Q. My boyfriend lives with his ex. He tells me they are just roommates now, but they dated for about six months. They have been roommates for about 10 months. I have been dating him for three months, but I have never been to his home. He recently asked me to move in, too. He says she would have a room of her own. What do you think?
A. I think there are red flags all over the place! Beginning with “would” have her own room? As in, she doesn’t now, but would if you moved in? Sounds very fishy. I suspect they may have signed a lease together, broke up, and he’s trying to move on, but she still lives there. If that is the case, expecting someone else to buy into that living arrangement is very bad ex-etiquette. Finish one thing before you move on to another.
To answer your initial question I suggest you consult the 10 rules of good ex-etiquette for exes who do not share children. (There are two lists, one for parents and one for those who do not have kids. Both lists can be found on both the Bonus Families and Ex-etiquette websites.)
Of course, there are always exceptions to every rule but on the face of it, I think it’s crazy to even consider moving in with him at this point. A second red flag: You have been dating for three months, yet you’ve never been to his home. That could indicate he has something to hide. More importantly, if you thought everything was on the up-and-up, I don’t think you would have written me. If your gut is telling you something’s not right, something’s not right.
Here’s another red flag: Suspicion and jealousy are two very human emotions that are difficult to overcome, and it’s human nature to wonder what those two might be up to when left alone. Even if their relationship has truly evolved into something platonic, who wants to worry about coming home to their boyfriend and his ex, casually watching TV? Add a little wine on a chilly evening, a nice fire, you working late – it’s just too tempting. Like I said ... human nature.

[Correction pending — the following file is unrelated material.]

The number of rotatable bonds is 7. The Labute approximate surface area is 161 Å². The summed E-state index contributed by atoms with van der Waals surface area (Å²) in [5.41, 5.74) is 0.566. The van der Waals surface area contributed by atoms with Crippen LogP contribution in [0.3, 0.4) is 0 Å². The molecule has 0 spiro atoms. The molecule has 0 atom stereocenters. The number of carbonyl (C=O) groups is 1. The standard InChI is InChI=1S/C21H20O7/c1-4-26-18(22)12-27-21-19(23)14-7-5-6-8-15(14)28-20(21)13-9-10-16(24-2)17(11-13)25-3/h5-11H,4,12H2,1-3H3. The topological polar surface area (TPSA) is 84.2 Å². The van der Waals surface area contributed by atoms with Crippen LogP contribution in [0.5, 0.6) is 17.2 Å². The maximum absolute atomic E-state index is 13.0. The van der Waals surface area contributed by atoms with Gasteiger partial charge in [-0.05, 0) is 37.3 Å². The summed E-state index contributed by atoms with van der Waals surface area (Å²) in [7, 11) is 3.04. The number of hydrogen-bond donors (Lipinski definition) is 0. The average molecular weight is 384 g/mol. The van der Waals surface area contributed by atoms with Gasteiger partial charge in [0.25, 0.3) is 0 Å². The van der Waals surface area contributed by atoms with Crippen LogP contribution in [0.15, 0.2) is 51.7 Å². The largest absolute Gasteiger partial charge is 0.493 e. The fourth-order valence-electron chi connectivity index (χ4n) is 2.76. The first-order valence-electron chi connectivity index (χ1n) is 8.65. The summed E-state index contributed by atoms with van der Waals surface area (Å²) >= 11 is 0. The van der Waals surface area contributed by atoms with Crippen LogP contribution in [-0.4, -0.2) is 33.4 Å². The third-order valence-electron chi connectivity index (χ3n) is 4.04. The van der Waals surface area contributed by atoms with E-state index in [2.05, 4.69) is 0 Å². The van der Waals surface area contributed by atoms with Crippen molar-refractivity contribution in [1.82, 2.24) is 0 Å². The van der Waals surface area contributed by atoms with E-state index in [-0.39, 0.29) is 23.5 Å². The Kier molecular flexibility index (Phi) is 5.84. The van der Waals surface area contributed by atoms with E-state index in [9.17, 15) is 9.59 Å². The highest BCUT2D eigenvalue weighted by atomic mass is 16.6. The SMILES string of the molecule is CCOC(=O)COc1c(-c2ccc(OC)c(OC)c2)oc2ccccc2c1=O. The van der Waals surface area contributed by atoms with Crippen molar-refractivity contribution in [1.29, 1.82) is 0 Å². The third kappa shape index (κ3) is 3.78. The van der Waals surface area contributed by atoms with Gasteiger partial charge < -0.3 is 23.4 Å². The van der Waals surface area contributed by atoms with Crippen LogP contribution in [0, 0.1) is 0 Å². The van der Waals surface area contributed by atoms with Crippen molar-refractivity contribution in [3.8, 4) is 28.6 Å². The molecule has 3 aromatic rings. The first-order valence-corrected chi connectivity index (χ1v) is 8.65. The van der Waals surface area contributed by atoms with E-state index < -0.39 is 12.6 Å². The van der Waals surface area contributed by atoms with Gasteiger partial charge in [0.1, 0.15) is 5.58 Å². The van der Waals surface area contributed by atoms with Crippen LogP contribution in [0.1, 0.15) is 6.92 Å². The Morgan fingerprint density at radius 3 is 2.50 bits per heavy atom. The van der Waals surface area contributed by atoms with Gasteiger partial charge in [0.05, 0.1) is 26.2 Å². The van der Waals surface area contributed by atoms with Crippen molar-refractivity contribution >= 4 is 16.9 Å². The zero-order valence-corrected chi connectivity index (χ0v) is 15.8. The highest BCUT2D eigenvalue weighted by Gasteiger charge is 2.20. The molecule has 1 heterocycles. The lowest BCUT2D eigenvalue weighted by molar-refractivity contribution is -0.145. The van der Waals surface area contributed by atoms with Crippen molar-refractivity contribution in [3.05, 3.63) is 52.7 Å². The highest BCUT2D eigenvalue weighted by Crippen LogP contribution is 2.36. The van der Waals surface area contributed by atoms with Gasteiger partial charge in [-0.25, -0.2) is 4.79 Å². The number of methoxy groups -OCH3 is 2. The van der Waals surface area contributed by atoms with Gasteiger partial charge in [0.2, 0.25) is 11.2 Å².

Red flag No. 4, and this is a stereotype, I’ll admit, but I rarely see guys pushing to move in with a new partner after only three months. You have to ask yourself, what’s the motivation? Is it because you have grown close very quickly and he can’t live without you, or does he need more cash to make rent? Is he proposing a threesome? Good ex-etiquette rule No. 8, “Be honest and straightforward,” would suggest that you immediately have a conversation about boundaries, (Ex-etiquette rule No. 4, “Set clear boundaries”). Whether you move in or not, it’s important to confirm that you both envision the same relationship.
There are just too many unanswered questions. If I’m right about the lease, there are quite a few alternatives to living together so soon after their break-up.
It’s all questionable behavior and, therefore, questionable ex-etiquette.
Dr. Jann Blackstone is the founder of Bonus Families, www.bonusfamilies.com. Email her at the Ex-Etiquette website www.exetiquette.com at firstname.lastname@example.org